At the end of the week, I’ll be moving west and writing about technology from The New York Times’s San Francisco bureau.
I’ve lived in New York City for 15 years, and over that time have amassed a lot of stuff. My personal belongings are strewn about the city, piled up in my apartment, stuffed into drawers at my office and stacked in a storage space in Brooklyn.
When it came time to pack for the big move, I was forced to cull what I could afford to send out to San Francisco from what I would have to throw away or give to friends. Most decisions were pretty simple; pots and pans, myÂ bicycleÂ and my Apple iPad would all make the trip. Old and now useless electronics and large furniture would stay.
But there was one thing (actually, many of one thing) that I couldn’t decide what to do about –Â my print books.
Although I love my print books, e-readers, in one form or another, have become my primary reading device over the past few years. I barely touch my print books, although they are still beautiful and important to me. But they sit on my bookshelf as aÂ decorative andÂ intellectualÂ art form.
I’ve always been a voracious reader, often buying 50 or so books a year, so before I joined the clan of e-reading New Yorkers, I had amassed hundreds of paperback and hardback books.
As I packed for the move, I questioned whether it made financial sense to ship my several hundred books acrossÂ the country, and more important, if I went through the trouble of doing this, what was the point when they would only sit untouched in a different city, just as they have for so many years in New York?
During a work meeting at The Times, I began talking about my move to San Francisco, and which of my personal belongings would make the trip. When I voiced my reluctance to ship my books, one of my editors, horror-stricken, said: “You have to take your books with you! I mean, they are books. They are so important!”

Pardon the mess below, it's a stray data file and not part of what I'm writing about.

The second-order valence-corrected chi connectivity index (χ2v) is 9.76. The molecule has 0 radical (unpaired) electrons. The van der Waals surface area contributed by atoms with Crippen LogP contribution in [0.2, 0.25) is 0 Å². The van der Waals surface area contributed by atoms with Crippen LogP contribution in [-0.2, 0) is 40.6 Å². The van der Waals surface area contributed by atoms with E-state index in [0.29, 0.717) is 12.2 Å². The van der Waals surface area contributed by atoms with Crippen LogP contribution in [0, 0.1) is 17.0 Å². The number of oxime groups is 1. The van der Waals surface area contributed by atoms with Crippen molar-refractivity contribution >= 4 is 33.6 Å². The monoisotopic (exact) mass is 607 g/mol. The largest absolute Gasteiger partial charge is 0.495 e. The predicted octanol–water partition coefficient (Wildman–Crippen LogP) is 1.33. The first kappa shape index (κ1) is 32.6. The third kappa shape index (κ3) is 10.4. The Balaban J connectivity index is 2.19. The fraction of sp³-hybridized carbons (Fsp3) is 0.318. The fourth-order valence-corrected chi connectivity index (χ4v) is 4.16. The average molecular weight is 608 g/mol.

The book lover in me didn’t disagree, but the practical side of me did. I responded: “What’s the point if I’m not going to use them? I have digital versions now on my Kindle.” I also asked, “If I was talking about throwing away my CD or DVD collection, no one would bat an eyelid.”
As with most discussions that center on the topic ofÂ choosingÂ new technology over its analog counterpart, everyone in the room had a passionate opinion about what to do with my books. In discussions with others, friends who work in technology and have fullyÂ adoptedÂ a digital life all seem to think they should simply be given away or thrown out; those on the other side of the street fervently disagree.
In the end, I decided to leave 80 percent of the books behind, donating them to bookstores and even throwing some old, tattered volumes in the garbage. I still feel guilty about it, but I also feel vindicated by the practicality of my actions.
So although there are a few important print books that will make the trip, most will end up on someone else’s bookshelf, until they are forced to make the same decision too.
Readers, what would you have done? Please share your thoughts in the comments below.